Department of Physics & Astronomy
University of Pennsylvania

Experimental
Particle Physics
Seminars

Fall 2016

Tuesdays at 1:30pm in 4C8

Contact: Associate Professor Evelyn Thomson

See also previous years, theory seminars and department colloquia


Possible dates in Spring 2017
Tuesday January 17 2017
Tuesday January 24 2017
Tuesday January 31 2017
Tuesday February 7 2017
Tuesday February 14 2017
Tuesday February 21 2017
Tuesday February 28 2017
Tuesday March 14 2017
Tuesday March 21 2017
Tuesday April 11 2017
Tuesday April 18 2017
Tuesday April 25 2017

Tuesday December 13 2016 at 1:30pm in 4C8
Alessandro Tricoli, Brookhaven National Laboratory
TBD

Tuesday December 6 2016 at 1:30pm in 4C8
Allison McCarn, University of Michigan
Searches for New Physics Through Third Generation Particles at the ATLAS Detector
The Standard Model (SM) has been central to particle physics for decades, and its success in predicting observational results has culminated in the 2012 discovery of a Higgs boson at the Large Hadron Collider. However, the theory is considered ‘not natural’, requiring finely-tuned parameters to allow for the precise cancellation of large radiative corrections to the Higgs boson mass. In pursuit of a more natural theory, extensions to the SM have been proposed that would stabilize the Higgs boson mass and resolve the hierarchy problem (supersymmetry, extended Higgs sectors, models with vector-like quarks). This presentation will focus on several ATLAS searches for new physics involving third generation particles, both targeting extended Higgs sectors and vector-like quarks.

Tuesday November 15 2016 at 1:30pm in 4C8
Matthew Klein, Columbia University
Search for supersymmetry in events with four or more leptons at ATLAS

Tuesday November 1 2016 at 1:30pm in 4C8
John Alison, University of Chicago
Di-Higgs at the LHC: Current Status and Future Prospects
I will discuss motivations for searching for di-Higgs production at the LHC. Recent results and projected sensitivities will be presented with particular emphasis on the dominant hh->4b channel.

Thursday October 27 2016 at 3pm in room DRL A6
Andrew Missert, University of Colorado, Boulder
Improving T2K Oscillation Results with a Maximum Likelihood Event Reconstruction
The Tokai-to-Kamioka (T2K) experiment is an accelerator-based long-baseline neutrino oscillation experiment that uses a unique off-axis neutrino beam to precisely measure the parameters that govern neutrino flavor oscillations. This talk will outline the experiment and the current results, which offer tantalizing hints regarding the existence of CP violation in the neutrino sector. It will also cover future improvements to the T2K analysis, most notably the development of a new maximum-likelihood event reconstruction algorithm for Super Kamiokande, which could be used to squeeze even more information about the oscillation parameters from the existing data.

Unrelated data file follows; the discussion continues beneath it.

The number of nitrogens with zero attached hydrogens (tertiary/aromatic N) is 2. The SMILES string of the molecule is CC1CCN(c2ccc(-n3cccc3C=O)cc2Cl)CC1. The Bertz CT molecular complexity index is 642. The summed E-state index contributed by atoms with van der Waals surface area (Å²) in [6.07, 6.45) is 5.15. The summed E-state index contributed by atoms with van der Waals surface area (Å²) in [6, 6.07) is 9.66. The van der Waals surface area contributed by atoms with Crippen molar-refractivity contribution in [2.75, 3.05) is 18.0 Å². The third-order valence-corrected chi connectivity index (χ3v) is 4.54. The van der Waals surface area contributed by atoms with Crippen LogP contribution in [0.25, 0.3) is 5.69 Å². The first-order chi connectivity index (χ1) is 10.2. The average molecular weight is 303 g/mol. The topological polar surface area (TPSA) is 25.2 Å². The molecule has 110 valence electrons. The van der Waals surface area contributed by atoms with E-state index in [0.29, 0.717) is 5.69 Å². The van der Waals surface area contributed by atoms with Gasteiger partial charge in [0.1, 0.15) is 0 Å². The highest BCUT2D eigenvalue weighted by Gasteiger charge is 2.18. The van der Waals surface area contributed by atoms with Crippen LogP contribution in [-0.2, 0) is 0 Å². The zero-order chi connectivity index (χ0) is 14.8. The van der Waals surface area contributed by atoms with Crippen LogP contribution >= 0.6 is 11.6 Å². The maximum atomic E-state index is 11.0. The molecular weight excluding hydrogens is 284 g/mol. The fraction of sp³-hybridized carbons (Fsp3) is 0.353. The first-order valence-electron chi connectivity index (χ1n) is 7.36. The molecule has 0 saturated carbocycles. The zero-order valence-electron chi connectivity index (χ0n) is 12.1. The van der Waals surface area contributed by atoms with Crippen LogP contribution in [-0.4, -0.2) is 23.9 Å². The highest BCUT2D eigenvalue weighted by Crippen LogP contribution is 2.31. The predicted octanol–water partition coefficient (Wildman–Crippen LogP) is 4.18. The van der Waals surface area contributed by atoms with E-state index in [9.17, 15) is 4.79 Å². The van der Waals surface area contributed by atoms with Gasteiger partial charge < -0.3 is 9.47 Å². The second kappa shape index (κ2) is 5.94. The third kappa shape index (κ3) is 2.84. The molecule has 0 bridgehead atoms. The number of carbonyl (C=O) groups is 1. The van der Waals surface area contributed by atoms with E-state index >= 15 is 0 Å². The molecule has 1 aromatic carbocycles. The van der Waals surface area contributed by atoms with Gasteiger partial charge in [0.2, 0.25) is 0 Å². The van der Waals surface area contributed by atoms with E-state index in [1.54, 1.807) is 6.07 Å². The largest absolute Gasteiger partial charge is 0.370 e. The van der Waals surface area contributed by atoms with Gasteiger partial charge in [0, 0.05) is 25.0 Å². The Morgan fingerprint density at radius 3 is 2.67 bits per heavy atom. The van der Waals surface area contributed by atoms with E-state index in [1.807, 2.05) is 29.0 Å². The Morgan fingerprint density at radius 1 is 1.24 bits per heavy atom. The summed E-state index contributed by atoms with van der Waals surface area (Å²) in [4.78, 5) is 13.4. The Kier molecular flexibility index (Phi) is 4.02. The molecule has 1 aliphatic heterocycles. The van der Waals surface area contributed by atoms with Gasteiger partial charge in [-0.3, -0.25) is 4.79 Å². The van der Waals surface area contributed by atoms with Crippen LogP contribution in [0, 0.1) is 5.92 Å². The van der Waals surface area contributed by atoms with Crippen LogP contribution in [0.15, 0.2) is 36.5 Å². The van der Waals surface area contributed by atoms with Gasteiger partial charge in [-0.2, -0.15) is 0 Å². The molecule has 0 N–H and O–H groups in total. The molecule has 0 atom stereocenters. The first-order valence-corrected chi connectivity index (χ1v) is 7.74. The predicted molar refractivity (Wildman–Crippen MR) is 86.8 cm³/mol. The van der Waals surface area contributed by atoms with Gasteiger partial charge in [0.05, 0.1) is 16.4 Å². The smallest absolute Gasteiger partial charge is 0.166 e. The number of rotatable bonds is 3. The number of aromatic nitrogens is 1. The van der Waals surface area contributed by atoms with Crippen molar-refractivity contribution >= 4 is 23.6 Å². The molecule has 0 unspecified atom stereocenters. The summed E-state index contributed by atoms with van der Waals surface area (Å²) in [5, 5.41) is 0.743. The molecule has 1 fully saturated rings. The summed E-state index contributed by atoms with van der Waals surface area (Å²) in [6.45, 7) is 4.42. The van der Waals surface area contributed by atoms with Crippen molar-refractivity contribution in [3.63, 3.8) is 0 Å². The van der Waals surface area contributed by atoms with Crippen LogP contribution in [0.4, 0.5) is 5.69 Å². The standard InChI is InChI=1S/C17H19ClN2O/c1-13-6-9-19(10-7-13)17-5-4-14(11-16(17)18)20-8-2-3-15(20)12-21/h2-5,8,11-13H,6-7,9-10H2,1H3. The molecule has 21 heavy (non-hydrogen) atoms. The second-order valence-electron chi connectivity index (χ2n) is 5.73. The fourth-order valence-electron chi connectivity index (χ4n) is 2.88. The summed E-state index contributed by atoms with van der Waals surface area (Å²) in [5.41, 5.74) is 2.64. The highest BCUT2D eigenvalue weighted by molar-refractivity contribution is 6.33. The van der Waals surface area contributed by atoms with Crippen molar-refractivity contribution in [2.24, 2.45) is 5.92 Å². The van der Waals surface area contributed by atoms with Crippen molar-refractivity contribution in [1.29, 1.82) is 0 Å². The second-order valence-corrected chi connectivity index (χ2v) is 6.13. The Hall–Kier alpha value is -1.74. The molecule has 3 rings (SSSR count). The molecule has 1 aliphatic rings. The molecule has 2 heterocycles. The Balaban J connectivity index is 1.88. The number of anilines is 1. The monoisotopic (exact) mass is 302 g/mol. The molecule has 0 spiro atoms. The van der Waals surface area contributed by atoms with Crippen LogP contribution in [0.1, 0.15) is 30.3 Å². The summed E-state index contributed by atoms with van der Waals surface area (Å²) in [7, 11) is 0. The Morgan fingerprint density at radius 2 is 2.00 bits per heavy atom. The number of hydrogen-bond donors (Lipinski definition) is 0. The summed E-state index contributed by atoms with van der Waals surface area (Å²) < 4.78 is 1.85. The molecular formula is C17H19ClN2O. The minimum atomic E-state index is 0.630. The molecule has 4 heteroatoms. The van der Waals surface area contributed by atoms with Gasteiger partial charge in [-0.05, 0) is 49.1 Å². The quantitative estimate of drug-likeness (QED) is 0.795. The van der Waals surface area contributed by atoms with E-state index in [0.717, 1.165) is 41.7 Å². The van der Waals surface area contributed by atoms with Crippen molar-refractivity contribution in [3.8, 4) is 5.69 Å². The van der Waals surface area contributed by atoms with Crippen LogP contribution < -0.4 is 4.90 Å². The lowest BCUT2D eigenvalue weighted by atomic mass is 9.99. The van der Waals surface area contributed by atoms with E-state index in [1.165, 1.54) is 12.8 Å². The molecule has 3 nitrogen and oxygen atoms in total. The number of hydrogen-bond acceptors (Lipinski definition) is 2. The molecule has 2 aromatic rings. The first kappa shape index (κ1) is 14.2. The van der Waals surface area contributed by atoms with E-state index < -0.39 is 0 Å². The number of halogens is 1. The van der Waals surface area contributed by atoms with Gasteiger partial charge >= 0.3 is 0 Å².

Friday October 14 2016 at 1:30 pm in room 4C6
Adi Bornheim, Caltech
Precision Timing Detectors for Particle Physics
High energy particle collider experiments are facing ever more challenging conditions, operating at todays accelerators which are providing instantaneous luminosity of 1034 cm-2s-1 and above. The high center of mass energy, the large number of simultaneous collisions of beam particles and the very high repetition rates of the collision events pose huge challenges. This results in extremely high particle fluxes, causing very high occupancy in the detectors operating at these machines. Detectors which can provide timing measurements with a precision of a few 10 ps and below can be a major aid in the reconstruction of the physics events under such challenging conditions. In this talk I will present a broad range of R&D activities on precision timing detectors with a focus on calorimeter based measurements. I will discuss possible implementations of precision timing detectors for the upgrades of the LHC detectors to cope with the conditions expected at the high luminosity upgrade of the accelerator as well as for future colliders.

Colloquium: Primakoff lecture, October 13
Rolf Heuer, CERN (former director general)


Tuesday September 20 2016 at 3pm in room 2C8
Jonathan Insler, Drexel University
Results from the DUNE 35-ton Prototype Detector
The 35 ton prototype for the Deep Underground Neutrino Experiment (DUNE) far detector was a single phase liquid argon time projection chamber (LAr-TPC) integrated detector that took cosmics data for a six week run from February to the middle of March 2016. The 35 ton was built to test the liquid argon technologies to be used by the full size DUNE far detector in a fully integrated system. The 35 ton had two drift volumes of lengths 2.23 m and 0.23 m on either side of its anode plane assembly (APA) and made use of wire planes with wrapped wires and a photon detection system (PDS) utilizing photon detection panels read out by silicon photomultipliers (SiPMs). We present an analysis of 35 ton detector cosmics data with a focus on the performance of the PDS.